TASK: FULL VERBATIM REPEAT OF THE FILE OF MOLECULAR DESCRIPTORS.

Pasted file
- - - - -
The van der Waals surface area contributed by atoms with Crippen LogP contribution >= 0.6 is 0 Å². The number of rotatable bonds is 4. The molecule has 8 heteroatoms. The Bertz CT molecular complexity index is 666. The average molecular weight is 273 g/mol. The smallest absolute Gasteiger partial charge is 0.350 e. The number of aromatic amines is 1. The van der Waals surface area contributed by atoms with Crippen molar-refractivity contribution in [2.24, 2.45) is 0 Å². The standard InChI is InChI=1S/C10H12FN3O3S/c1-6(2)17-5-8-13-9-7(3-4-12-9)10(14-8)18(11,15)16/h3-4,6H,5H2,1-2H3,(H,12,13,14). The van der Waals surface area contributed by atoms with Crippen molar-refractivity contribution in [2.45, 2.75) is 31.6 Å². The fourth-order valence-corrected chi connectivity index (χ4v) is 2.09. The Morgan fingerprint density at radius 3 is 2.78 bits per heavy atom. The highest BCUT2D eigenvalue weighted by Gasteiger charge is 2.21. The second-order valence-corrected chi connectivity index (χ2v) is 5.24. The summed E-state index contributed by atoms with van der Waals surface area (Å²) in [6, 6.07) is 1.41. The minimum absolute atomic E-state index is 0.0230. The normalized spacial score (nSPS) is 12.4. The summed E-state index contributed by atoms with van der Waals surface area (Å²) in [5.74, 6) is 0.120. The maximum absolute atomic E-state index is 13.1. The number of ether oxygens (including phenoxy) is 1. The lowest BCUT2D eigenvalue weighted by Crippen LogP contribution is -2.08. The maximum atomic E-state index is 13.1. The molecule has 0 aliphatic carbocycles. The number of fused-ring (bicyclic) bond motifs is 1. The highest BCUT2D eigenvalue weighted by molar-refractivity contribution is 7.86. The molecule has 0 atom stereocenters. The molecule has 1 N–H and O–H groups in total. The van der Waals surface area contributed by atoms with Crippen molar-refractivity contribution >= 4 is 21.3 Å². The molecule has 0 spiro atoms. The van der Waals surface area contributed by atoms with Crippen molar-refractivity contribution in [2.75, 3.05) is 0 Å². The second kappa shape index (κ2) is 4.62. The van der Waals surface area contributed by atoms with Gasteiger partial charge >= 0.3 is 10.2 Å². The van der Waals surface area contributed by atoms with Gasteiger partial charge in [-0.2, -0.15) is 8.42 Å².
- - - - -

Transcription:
The van der Waals surface area contributed by atoms with Crippen LogP contribution >= 0.6 is 0 Å². The number of rotatable bonds is 4. The molecule has 8 heteroatoms. The Bertz CT molecular complexity index is 666. The average molecular weight is 273 g/mol. The smallest absolute Gasteiger partial charge is 0.350 e. The number of aromatic amines is 1. The van der Waals surface area contributed by atoms with Crippen molar-refractivity contribution in [2.24, 2.45) is 0 Å². The standard InChI is InChI=1S/C10H12FN3O3S/c1-6(2)17-5-8-13-9-7(3-4-12-9)10(14-8)18(11,15)16/h3-4,6H,5H2,1-2H3,(H,12,13,14). The van der Waals surface area contributed by atoms with Crippen molar-refractivity contribution in [2.45, 2.75) is 31.6 Å². The fourth-order valence-corrected chi connectivity index (χ4v) is 2.09. The Morgan fingerprint density at radius 3 is 2.78 bits per heavy atom. The highest BCUT2D eigenvalue weighted by Gasteiger charge is 2.21. The second-order valence-corrected chi connectivity index (χ2v) is 5.24. The summed E-state index contributed by atoms with van der Waals surface area (Å²) in [6, 6.07) is 1.41. The minimum absolute atomic E-state index is 0.0230. The normalized spacial score (nSPS) is 12.4. The summed E-state index contributed by atoms with van der Waals surface area (Å²) in [5.74, 6) is 0.120. The maximum absolute atomic E-state index is 13.1. The number of ether oxygens (including phenoxy) is 1. The lowest BCUT2D eigenvalue weighted by Crippen LogP contribution is -2.08. The maximum atomic E-state index is 13.1. The molecule has 0 aliphatic carbocycles. The number of fused-ring (bicyclic) bond motifs is 1. The highest BCUT2D eigenvalue weighted by molar-refractivity contribution is 7.86. The molecule has 0 atom stereocenters. The molecule has 1 N–H and O–H groups in total. The van der Waals surface area contributed by atoms with Crippen molar-refractivity contribution >= 4 is 21.3 Å². The molecule has 0 spiro atoms. The van der Waals surface area contributed by atoms with Crippen molar-refractivity contribution in [2.75, 3.05) is 0 Å². The second kappa shape index (κ2) is 4.62. The van der Waals surface area contributed by atoms with Gasteiger partial charge >= 0.3 is 10.2 Å². The van der Waals surface area contributed by atoms with Gasteiger partial charge in [-0.2, -0.15) is 8.42 Å².